On 60th anniversary, UN refugee agency highlights new causes of displacement

Vietnamese boat people arriving in Malaysia in 1978. Helping refugees from Vietnam was one of the major challenges in UNHCR's first 60 years

14 December 2010 – The head of the United Nations refugee agency today urged the international community to come up with ways of responding to the displacement of people as a result of evolving circumstances that did not exist when the organization was founded or when treaties on refugees were created.

“UNHCR [UN High Commissioner for Refugees] traditionally was supporting refugees, people that would cross a border because of a conflict or persecution,” said António Guterres, the High Commissioner for Refugees, in a speech in Geneva to mark the agency’s 60th anniversary.

“But now we see that more and more people are crossing borders because of extreme poverty, because of the impact of climate change, [and] because of their interrelation with conflict. So there are new patterns of forced displacement and the international community needs to be able to tackle those challenges,” Mr. Guterres said.

UNHCR was created on 14 December 1950 by the UN General Assembly. Its original purpose was to address the post-World War II refugee situation in Europe, but its work quickly expanded. By 1956 it was facing its first major international emergency with the outpouring of refugees when Soviet forces crushed the Hungarian Revolution.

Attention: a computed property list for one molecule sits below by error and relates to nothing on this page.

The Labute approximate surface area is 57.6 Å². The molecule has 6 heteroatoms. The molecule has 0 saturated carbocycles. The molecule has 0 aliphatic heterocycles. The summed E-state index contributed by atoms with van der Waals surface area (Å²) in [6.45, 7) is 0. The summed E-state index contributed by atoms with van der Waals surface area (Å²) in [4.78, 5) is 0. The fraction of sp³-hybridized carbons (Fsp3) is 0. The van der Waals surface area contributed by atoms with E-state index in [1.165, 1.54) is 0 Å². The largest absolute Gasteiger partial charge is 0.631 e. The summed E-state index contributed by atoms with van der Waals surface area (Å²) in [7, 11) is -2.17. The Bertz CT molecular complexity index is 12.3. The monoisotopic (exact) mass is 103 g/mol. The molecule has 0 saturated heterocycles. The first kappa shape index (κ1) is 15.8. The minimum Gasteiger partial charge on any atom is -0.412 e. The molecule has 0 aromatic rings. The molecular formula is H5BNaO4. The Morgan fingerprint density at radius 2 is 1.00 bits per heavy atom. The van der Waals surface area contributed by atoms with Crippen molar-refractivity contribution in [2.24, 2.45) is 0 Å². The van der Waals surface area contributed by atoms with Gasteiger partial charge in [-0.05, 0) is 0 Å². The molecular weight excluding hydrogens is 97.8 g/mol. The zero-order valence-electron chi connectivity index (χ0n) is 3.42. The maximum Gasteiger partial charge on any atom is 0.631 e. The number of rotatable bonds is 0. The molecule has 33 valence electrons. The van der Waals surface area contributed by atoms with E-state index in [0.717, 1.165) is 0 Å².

In the 1960s, the forces unleashed by the decolonization of Africa resulted in numerous refugee crises. Over the following two decades, UNHCR was called on to help in the displacement crises in Asia and Latin America.

The agency now responds to major displacement situations around the world. Globally, the combined population of refugees, internally displaced people and asylum-seekers has swelled to 43 million people – most of them under UNHCR’s care.

Mr. Guterres pointed to displacement of people from Somalia and Afghanistan as examples of 21st century refugee problems that transcend multiple borders, and which require new international solutions. He also highlighted the phenomenon of statelessness, which he said calls for special attention.

UNHCR has been awarded the Nobel Peace Prize twice. Despite its achievements to date, Mr. Guterres said the focus should be on the new challenges.

“I think it is very important to recognize that the actions of UNHCR has represented for many people life instead of death, home instead of total deprivation, health instead of a disease that can even represent the risk to die, protection against the most dramatic violations of human rights,” he said.

“We have many reasons to be proud, but we also have much more reason to be concerned with the challenges we face at the present moment, and recognizing that unfortunately the root causes of conflict and displacement are not being eliminated and the next few years will be as challenging as the past,” Mr. Guterres added.

UNHCR’s 60th anniversary year coincides with several related occasions, including the 60th anniversary of the 1951 Convention relating to the Status of Refugees on 28 July, the 50th anniversary of the 1961 Convention on the Reduction of Statelessness on 30 August, and the 150th anniversary of the birth of Fridtjof Nansen, the first League of Nations High Commissioner for Refugees on 10 October.

The agency will use the occasions to advocate for the strengthening of the international legal framework for dealing with the world’s statelessness and displaced, including through increased State accessions to the key refugee and statelessness conventions.


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